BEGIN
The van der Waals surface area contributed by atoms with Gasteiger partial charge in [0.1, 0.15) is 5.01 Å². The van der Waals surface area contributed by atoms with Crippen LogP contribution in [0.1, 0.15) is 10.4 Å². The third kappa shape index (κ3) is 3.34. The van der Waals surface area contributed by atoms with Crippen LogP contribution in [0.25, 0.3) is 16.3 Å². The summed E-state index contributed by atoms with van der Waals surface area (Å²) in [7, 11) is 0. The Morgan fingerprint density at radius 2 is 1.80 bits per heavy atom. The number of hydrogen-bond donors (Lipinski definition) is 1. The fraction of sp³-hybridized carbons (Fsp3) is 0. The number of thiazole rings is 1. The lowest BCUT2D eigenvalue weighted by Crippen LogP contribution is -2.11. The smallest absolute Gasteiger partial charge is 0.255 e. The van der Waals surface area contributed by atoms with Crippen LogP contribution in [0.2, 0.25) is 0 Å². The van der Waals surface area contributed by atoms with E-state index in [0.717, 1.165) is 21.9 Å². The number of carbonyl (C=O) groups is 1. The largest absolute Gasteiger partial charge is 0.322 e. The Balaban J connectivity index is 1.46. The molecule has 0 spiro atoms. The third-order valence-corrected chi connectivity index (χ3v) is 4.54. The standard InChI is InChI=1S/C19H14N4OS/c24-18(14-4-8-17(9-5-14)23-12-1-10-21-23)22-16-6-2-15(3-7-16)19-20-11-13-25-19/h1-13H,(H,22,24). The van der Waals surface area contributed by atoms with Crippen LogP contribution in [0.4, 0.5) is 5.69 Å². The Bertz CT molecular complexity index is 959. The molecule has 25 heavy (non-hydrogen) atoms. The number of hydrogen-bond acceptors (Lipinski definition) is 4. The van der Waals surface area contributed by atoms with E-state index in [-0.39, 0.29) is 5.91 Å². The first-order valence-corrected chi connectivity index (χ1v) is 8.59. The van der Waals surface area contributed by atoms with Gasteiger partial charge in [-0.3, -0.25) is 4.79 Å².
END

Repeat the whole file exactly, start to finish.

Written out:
The van der Waals surface area contributed by atoms with Gasteiger partial charge in [0.1, 0.15) is 5.01 Å². The van der Waals surface area contributed by atoms with Crippen LogP contribution in [0.1, 0.15) is 10.4 Å². The third kappa shape index (κ3) is 3.34. The van der Waals surface area contributed by atoms with Crippen LogP contribution in [0.25, 0.3) is 16.3 Å². The summed E-state index contributed by atoms with van der Waals surface area (Å²) in [7, 11) is 0. The Morgan fingerprint density at radius 2 is 1.80 bits per heavy atom. The number of hydrogen-bond donors (Lipinski definition) is 1. The fraction of sp³-hybridized carbons (Fsp3) is 0. The number of thiazole rings is 1. The lowest BCUT2D eigenvalue weighted by Crippen LogP contribution is -2.11. The smallest absolute Gasteiger partial charge is 0.255 e. The van der Waals surface area contributed by atoms with Crippen LogP contribution in [0.2, 0.25) is 0 Å². The van der Waals surface area contributed by atoms with E-state index in [0.717, 1.165) is 21.9 Å². The number of carbonyl (C=O) groups is 1. The largest absolute Gasteiger partial charge is 0.322 e. The Balaban J connectivity index is 1.46. The molecule has 0 spiro atoms. The third-order valence-corrected chi connectivity index (χ3v) is 4.54. The standard InChI is InChI=1S/C19H14N4OS/c24-18(14-4-8-17(9-5-14)23-12-1-10-21-23)22-16-6-2-15(3-7-16)19-20-11-13-25-19/h1-13H,(H,22,24). The van der Waals surface area contributed by atoms with Crippen LogP contribution in [0.4, 0.5) is 5.69 Å². The Bertz CT molecular complexity index is 959. The molecule has 25 heavy (non-hydrogen) atoms. The number of hydrogen-bond acceptors (Lipinski definition) is 4. The van der Waals surface area contributed by atoms with E-state index in [-0.39, 0.29) is 5.91 Å². The first-order valence-corrected chi connectivity index (χ1v) is 8.59. The van der Waals surface area contributed by atoms with Gasteiger partial charge in [-0.3, -0.25) is 4.79 Å².